Table of Contents
Garden chair project by Les Kenny
This is a very comfortable garden chair and it doesn’t look too bad either. It would pretty much look good in any garden.
Made out of mostly 140mm x 35mm (1-1/2″ x 5-1/2″) Timber, lumber. The hard fibrous lignified substance under the bark of trees, it is a very solid, wide, and deep chair with decent size arm rests. You can laze back in it and do whatever you do when you sit in such a chair.
Note: About the measurements.
These instructions are given in both Millimeter measurements. (Abbreviation for millimeter which is a metric unit of length equal to one thousandth of a meter. 25.4 mm equals one inch.) and standard (inch) measurements.
The metric measurements are given first followed by the standard in brackets ().
In some cases the metric measurements and the inch equivalent are not an exact match. This is for practical reasons.
Just use one or the other and you will be fine.
The metric measurements are suitable for Australasia,
and the inch measurements are suitable for North America.
The rest of the world should be able to work out something between the two.
Wood sizes and source
Three different size woods are used in this project.
140mm x 35mm, and 190mm x 35mm, and 90mm x 90mm Pressure treated. Refers to lumber that is treated in such a way that the sealer is forced into the pores of the wood. Refers to lumber pressure sprayed with chemicals to lengthen its life expectancy for outside use or inground applications. timber.
North America (standard)
1-1/2″x5-1/2″, 1-1/2″x7-1/2″, and 3-1/2″x3-1/2″ treated Any of the framing wood..
Actually, there is also a bit of 25mm x 25mm (1″x1″) strip needed as well.
At the time of writing some Lowes stores in North America stocked 1-1/2″ x 5-1/2″ and 1-1/2″ x 7-1/2″ Lumber pressure sprayed with chemicals to lengthen its life expectancy for outside use or inground applications Lumber in 8ft, 12ft, and 16ft lengths.
Bunnings in Australia stocked 140mm x 35mm and 190mm x 35mm treated timber in various lengths up to 6 meters long.
90mm x 90mm (3-1/2″ x 3-1/2″) should be available in most places.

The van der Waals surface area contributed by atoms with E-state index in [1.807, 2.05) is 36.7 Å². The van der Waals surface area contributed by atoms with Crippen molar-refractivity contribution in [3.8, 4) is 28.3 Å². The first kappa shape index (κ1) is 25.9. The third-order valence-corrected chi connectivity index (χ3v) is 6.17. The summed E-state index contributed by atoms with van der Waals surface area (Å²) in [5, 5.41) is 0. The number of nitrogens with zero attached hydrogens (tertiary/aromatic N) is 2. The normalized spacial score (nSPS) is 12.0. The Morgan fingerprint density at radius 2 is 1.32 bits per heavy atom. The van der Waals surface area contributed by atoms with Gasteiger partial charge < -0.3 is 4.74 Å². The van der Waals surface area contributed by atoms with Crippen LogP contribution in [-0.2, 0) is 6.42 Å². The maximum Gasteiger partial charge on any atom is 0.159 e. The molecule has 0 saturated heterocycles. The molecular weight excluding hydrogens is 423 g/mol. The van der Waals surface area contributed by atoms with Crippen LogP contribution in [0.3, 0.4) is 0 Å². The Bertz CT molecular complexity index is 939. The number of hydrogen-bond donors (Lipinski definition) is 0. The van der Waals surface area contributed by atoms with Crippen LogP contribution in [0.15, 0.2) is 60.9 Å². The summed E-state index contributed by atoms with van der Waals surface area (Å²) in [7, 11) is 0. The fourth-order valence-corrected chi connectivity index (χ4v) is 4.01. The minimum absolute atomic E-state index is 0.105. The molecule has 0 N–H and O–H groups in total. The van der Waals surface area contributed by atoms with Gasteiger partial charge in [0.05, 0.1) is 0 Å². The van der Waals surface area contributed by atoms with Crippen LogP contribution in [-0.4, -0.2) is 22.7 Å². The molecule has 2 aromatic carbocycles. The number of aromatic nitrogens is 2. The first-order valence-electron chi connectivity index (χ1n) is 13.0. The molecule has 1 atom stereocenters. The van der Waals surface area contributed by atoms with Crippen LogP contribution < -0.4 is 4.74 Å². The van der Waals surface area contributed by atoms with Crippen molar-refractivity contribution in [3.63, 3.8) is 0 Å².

What the sizes mean
140mm x 35mm means wood that is 35 millimeters thick by 140 millimeters wide.
1-1/2″ x 5-1/2″ means wood that is 1-1/2 inches thick by 5-1/2 inches wide.
Materials you will need
8 meters (27ft) of 140mm x 35mm (1-1/2″ x 5-1/2″) stock, that allows for a little bit of wastage. Always cut the longest pieces first and cut the shorter pieces from the off-cuts
1800mm (6ft) of 190mm x 35mm (1-1/2″ x 7-1/2″) stock.
1200mm (4ft) of 90mm x 90mm (3-1/2″ x 3-1/2″) stock
2400mm (8ft) of 25mm x 25mm (1″ x 1″) stock
Infill of choice for the back of the chair. That can be strips or slats of wood, wrought iron, just about anything to fill an area 530mm (20-1/2″) by 210mm (8-1/4″). Imagination needed.
About 40 wood screws 75mm (3″) long.
Some glue and a smidgen of small nails for the infill (what ever you put in the back opening) and also for the cleats.
90mm x 90mm (3-1/2″ x 3-1/2″)
• 2 @ 564mm (22-1/4″) for the front legs.
190mm x 35mm (1-1/2″ x 7-1/2″)
• 2 @ 900mm (35-1/2″) for the rear legs.
140mm x 35mm (1-1/2″ x 5-1/2″)
• 2 @ 742mm (29-1/4″) for the arms
• 1 @ 672mm (26-1/2″) for the front piece
• 1 @ 600mm (23-1/2″) for the back piece
• 2 @ 606mm (23-7/8) for the side pieces
• 5 @ 478mm (18-7/8″) for the seat pieces
• 1 @ 530mm (20-1/2″) for the lower back The top and bottom frame member of a door or window (not the jamb). Cross member of panel doors or of a sash. Also the upper and lower member of a balustrade or staircase extending from one vertical support, such as a post, to another. The horizontal member of a fence.
• 1 @ 800mm (31-1/2″) for the upper back rail
25mm x 25mm (1″ x 1″)
• 2 @ 600mm (23-1/2″) cleats for ‘under the seat’
• 2 @ 530mm (20-1/2″) cleats for the ‘infill’
To secure with nails or screws. every join with glue and screws.
Use two screws at each meeting.
Pre drill the screw holes.
Pre drill the screw holes through the The widest side of a piece of wood. piece of wood only. That’s the piece that will
display the screw head. Not the piece that is being screwed to.
Use a drill bit the same diameter as the screw.